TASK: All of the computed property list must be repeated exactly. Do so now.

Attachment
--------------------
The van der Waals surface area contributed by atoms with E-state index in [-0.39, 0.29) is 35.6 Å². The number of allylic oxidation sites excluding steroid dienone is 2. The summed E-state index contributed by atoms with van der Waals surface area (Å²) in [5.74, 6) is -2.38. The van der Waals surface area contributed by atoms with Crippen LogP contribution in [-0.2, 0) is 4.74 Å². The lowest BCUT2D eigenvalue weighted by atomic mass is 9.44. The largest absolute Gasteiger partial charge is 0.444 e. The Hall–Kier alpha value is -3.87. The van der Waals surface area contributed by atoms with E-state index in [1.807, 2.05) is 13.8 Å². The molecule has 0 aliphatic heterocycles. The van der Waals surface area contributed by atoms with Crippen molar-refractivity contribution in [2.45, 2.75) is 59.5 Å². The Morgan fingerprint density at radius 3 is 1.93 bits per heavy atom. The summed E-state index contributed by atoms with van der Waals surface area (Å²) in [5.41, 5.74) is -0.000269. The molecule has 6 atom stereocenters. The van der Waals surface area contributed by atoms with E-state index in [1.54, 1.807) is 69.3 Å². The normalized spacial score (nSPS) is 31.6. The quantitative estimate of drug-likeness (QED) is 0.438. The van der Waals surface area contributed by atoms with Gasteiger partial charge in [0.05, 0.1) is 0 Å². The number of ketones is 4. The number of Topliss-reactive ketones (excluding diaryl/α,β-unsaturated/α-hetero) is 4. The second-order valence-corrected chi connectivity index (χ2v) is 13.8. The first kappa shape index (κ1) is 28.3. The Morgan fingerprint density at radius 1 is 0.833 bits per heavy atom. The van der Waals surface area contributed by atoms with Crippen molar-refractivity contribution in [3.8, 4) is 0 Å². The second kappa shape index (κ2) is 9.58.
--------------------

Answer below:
The van der Waals surface area contributed by atoms with E-state index in [-0.39, 0.29) is 35.6 Å². The number of allylic oxidation sites excluding steroid dienone is 2. The summed E-state index contributed by atoms with van der Waals surface area (Å²) in [5.74, 6) is -2.38. The van der Waals surface area contributed by atoms with Crippen LogP contribution in [-0.2, 0) is 4.74 Å². The lowest BCUT2D eigenvalue weighted by atomic mass is 9.44. The largest absolute Gasteiger partial charge is 0.444 e. The Hall–Kier alpha value is -3.87. The van der Waals surface area contributed by atoms with E-state index in [1.807, 2.05) is 13.8 Å². The molecule has 0 aliphatic heterocycles. The van der Waals surface area contributed by atoms with Crippen molar-refractivity contribution in [2.45, 2.75) is 59.5 Å². The Morgan fingerprint density at radius 3 is 1.93 bits per heavy atom. The summed E-state index contributed by atoms with van der Waals surface area (Å²) in [5.41, 5.74) is -0.000269. The molecule has 6 atom stereocenters. The van der Waals surface area contributed by atoms with E-state index in [1.54, 1.807) is 69.3 Å². The normalized spacial score (nSPS) is 31.6. The quantitative estimate of drug-likeness (QED) is 0.438. The van der Waals surface area contributed by atoms with Gasteiger partial charge in [0.05, 0.1) is 0 Å². The number of ketones is 4. The number of Topliss-reactive ketones (excluding diaryl/α,β-unsaturated/α-hetero) is 4. The second-order valence-corrected chi connectivity index (χ2v) is 13.8. The first kappa shape index (κ1) is 28.3. The Morgan fingerprint density at radius 1 is 0.833 bits per heavy atom. The van der Waals surface area contributed by atoms with Crippen molar-refractivity contribution in [3.8, 4) is 0 Å². The second kappa shape index (κ2) is 9.58.